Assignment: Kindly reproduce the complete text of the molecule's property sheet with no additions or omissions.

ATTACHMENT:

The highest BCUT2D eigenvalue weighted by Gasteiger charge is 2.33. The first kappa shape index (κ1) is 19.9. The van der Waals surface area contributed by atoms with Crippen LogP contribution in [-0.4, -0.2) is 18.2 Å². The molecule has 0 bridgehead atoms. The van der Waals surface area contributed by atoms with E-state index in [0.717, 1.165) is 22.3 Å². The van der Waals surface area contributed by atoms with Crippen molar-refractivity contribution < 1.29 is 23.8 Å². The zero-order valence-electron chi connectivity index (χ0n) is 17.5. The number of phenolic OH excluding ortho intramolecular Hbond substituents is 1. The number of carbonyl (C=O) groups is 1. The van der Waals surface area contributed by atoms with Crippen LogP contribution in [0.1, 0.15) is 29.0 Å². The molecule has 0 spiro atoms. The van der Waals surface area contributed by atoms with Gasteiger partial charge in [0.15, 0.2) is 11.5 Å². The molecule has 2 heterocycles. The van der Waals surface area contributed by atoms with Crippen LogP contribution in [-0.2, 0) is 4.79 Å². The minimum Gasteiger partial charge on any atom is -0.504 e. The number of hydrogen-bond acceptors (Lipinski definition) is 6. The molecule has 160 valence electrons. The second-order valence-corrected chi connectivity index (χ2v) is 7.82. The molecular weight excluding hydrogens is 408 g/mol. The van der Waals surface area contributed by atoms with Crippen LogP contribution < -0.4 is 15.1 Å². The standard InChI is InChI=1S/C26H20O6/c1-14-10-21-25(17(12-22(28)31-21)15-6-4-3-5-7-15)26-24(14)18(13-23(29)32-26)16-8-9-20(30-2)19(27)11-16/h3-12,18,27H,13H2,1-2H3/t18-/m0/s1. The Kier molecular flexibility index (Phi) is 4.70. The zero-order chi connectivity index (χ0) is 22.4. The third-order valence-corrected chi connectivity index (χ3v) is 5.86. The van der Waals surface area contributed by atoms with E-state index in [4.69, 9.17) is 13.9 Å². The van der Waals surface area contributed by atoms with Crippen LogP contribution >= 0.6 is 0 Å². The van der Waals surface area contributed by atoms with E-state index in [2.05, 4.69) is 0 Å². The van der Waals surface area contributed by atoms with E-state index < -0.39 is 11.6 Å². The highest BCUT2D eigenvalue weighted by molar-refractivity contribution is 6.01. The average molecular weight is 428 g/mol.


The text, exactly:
The highest BCUT2D eigenvalue weighted by Gasteiger charge is 2.33. The first kappa shape index (κ1) is 19.9. The van der Waals surface area contributed by atoms with Crippen LogP contribution in [-0.4, -0.2) is 18.2 Å². The molecule has 0 bridgehead atoms. The van der Waals surface area contributed by atoms with E-state index in [0.717, 1.165) is 22.3 Å². The van der Waals surface area contributed by atoms with Crippen molar-refractivity contribution < 1.29 is 23.8 Å². The zero-order valence-electron chi connectivity index (χ0n) is 17.5. The number of phenolic OH excluding ortho intramolecular Hbond substituents is 1. The number of carbonyl (C=O) groups is 1. The van der Waals surface area contributed by atoms with Crippen LogP contribution in [0.1, 0.15) is 29.0 Å². The molecule has 0 spiro atoms. The van der Waals surface area contributed by atoms with Gasteiger partial charge in [0.15, 0.2) is 11.5 Å². The molecule has 2 heterocycles. The van der Waals surface area contributed by atoms with Crippen LogP contribution in [-0.2, 0) is 4.79 Å². The minimum Gasteiger partial charge on any atom is -0.504 e. The number of hydrogen-bond acceptors (Lipinski definition) is 6. The molecule has 160 valence electrons. The second-order valence-corrected chi connectivity index (χ2v) is 7.82. The molecular weight excluding hydrogens is 408 g/mol. The van der Waals surface area contributed by atoms with Crippen LogP contribution < -0.4 is 15.1 Å². The standard InChI is InChI=1S/C26H20O6/c1-14-10-21-25(17(12-22(28)31-21)15-6-4-3-5-7-15)26-24(14)18(13-23(29)32-26)16-8-9-20(30-2)19(27)11-16/h3-12,18,27H,13H2,1-2H3/t18-/m0/s1. The Kier molecular flexibility index (Phi) is 4.70. The zero-order chi connectivity index (χ0) is 22.4. The third-order valence-corrected chi connectivity index (χ3v) is 5.86. The van der Waals surface area contributed by atoms with E-state index in [4.69, 9.17) is 13.9 Å². The van der Waals surface area contributed by atoms with Crippen LogP contribution >= 0.6 is 0 Å². The van der Waals surface area contributed by atoms with E-state index in [2.05, 4.69) is 0 Å². The van der Waals surface area contributed by atoms with E-state index < -0.39 is 11.6 Å². The highest BCUT2D eigenvalue weighted by molar-refractivity contribution is 6.01. The average molecular weight is 428 g/mol.